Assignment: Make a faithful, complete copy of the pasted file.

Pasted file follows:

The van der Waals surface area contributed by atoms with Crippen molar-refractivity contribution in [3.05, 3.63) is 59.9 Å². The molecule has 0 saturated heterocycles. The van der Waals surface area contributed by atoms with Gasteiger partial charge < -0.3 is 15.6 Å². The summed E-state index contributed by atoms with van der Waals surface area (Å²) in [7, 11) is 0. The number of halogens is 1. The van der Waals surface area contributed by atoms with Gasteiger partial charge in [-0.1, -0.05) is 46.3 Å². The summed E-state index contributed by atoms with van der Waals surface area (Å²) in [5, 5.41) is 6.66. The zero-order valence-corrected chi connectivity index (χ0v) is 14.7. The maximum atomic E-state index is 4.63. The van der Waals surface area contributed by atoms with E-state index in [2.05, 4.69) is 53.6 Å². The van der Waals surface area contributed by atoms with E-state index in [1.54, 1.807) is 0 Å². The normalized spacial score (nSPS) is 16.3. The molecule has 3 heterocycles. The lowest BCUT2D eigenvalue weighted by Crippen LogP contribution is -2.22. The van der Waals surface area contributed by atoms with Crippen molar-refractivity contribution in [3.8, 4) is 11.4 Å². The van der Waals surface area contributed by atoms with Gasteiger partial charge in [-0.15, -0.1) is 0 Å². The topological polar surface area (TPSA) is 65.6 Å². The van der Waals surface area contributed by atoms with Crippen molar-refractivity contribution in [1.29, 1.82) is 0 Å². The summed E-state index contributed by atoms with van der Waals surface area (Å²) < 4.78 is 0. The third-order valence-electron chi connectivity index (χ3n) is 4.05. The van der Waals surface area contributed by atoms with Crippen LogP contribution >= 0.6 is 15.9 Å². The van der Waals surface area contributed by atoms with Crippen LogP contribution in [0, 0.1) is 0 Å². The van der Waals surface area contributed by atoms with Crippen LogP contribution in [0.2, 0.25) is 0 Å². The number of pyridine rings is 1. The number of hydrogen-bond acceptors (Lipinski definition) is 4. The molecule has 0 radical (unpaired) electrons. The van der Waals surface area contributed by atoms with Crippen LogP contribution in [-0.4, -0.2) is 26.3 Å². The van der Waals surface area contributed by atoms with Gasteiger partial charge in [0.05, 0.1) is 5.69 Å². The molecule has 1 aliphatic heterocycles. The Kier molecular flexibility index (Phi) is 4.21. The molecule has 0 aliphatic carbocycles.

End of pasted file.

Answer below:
The van der Waals surface area contributed by atoms with Crippen molar-refractivity contribution in [3.05, 3.63) is 59.9 Å². The molecule has 0 saturated heterocycles. The van der Waals surface area contributed by atoms with Gasteiger partial charge < -0.3 is 15.6 Å². The summed E-state index contributed by atoms with van der Waals surface area (Å²) in [7, 11) is 0. The number of halogens is 1. The van der Waals surface area contributed by atoms with Gasteiger partial charge in [-0.1, -0.05) is 46.3 Å². The summed E-state index contributed by atoms with van der Waals surface area (Å²) in [5, 5.41) is 6.66. The zero-order valence-corrected chi connectivity index (χ0v) is 14.7. The maximum atomic E-state index is 4.63. The van der Waals surface area contributed by atoms with E-state index in [2.05, 4.69) is 53.6 Å². The van der Waals surface area contributed by atoms with E-state index in [1.54, 1.807) is 0 Å². The normalized spacial score (nSPS) is 16.3. The molecule has 3 heterocycles. The lowest BCUT2D eigenvalue weighted by Crippen LogP contribution is -2.22. The van der Waals surface area contributed by atoms with Crippen molar-refractivity contribution in [3.8, 4) is 11.4 Å². The van der Waals surface area contributed by atoms with Gasteiger partial charge in [-0.15, -0.1) is 0 Å². The topological polar surface area (TPSA) is 65.6 Å². The van der Waals surface area contributed by atoms with Crippen molar-refractivity contribution in [1.29, 1.82) is 0 Å². The summed E-state index contributed by atoms with van der Waals surface area (Å²) < 4.78 is 0. The third-order valence-electron chi connectivity index (χ3n) is 4.05. The van der Waals surface area contributed by atoms with Crippen LogP contribution >= 0.6 is 15.9 Å². The van der Waals surface area contributed by atoms with Crippen LogP contribution in [0, 0.1) is 0 Å². The van der Waals surface area contributed by atoms with Crippen LogP contribution in [0.2, 0.25) is 0 Å². The number of pyridine rings is 1. The number of hydrogen-bond acceptors (Lipinski definition) is 4. The molecule has 0 radical (unpaired) electrons. The van der Waals surface area contributed by atoms with Crippen LogP contribution in [-0.4, -0.2) is 26.3 Å². The van der Waals surface area contributed by atoms with Gasteiger partial charge in [0.05, 0.1) is 5.69 Å². The molecule has 1 aliphatic heterocycles. The Kier molecular flexibility index (Phi) is 4.21. The molecule has 0 aliphatic carbocycles.